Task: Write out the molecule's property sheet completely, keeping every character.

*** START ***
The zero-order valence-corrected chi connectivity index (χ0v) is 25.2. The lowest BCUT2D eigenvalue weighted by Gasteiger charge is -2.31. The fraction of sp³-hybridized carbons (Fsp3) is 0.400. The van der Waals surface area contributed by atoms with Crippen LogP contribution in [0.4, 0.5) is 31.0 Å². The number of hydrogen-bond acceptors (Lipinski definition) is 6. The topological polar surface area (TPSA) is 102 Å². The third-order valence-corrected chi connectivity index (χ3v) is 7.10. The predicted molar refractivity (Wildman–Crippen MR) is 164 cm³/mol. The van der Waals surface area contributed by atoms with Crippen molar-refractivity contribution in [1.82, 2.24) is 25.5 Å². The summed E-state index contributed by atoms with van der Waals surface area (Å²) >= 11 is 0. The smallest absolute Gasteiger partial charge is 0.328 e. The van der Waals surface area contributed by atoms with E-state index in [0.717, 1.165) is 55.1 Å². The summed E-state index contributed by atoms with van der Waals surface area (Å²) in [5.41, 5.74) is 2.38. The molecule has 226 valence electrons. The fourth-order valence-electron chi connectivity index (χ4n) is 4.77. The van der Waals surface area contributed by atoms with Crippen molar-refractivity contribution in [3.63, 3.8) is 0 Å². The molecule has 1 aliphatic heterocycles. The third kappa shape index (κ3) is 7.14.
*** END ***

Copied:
The zero-order valence-corrected chi connectivity index (χ0v) is 25.2. The lowest BCUT2D eigenvalue weighted by Gasteiger charge is -2.31. The fraction of sp³-hybridized carbons (Fsp3) is 0.400. The van der Waals surface area contributed by atoms with Crippen LogP contribution in [0.4, 0.5) is 31.0 Å². The number of hydrogen-bond acceptors (Lipinski definition) is 6. The topological polar surface area (TPSA) is 102 Å². The third-order valence-corrected chi connectivity index (χ3v) is 7.10. The predicted molar refractivity (Wildman–Crippen MR) is 164 cm³/mol. The van der Waals surface area contributed by atoms with Crippen molar-refractivity contribution in [1.82, 2.24) is 25.5 Å². The summed E-state index contributed by atoms with van der Waals surface area (Å²) >= 11 is 0. The smallest absolute Gasteiger partial charge is 0.328 e. The van der Waals surface area contributed by atoms with E-state index in [0.717, 1.165) is 55.1 Å². The summed E-state index contributed by atoms with van der Waals surface area (Å²) in [5.41, 5.74) is 2.38. The molecule has 226 valence electrons. The fourth-order valence-electron chi connectivity index (χ4n) is 4.77. The van der Waals surface area contributed by atoms with Crippen molar-refractivity contribution in [3.63, 3.8) is 0 Å². The molecule has 1 aliphatic heterocycles. The third kappa shape index (κ3) is 7.14.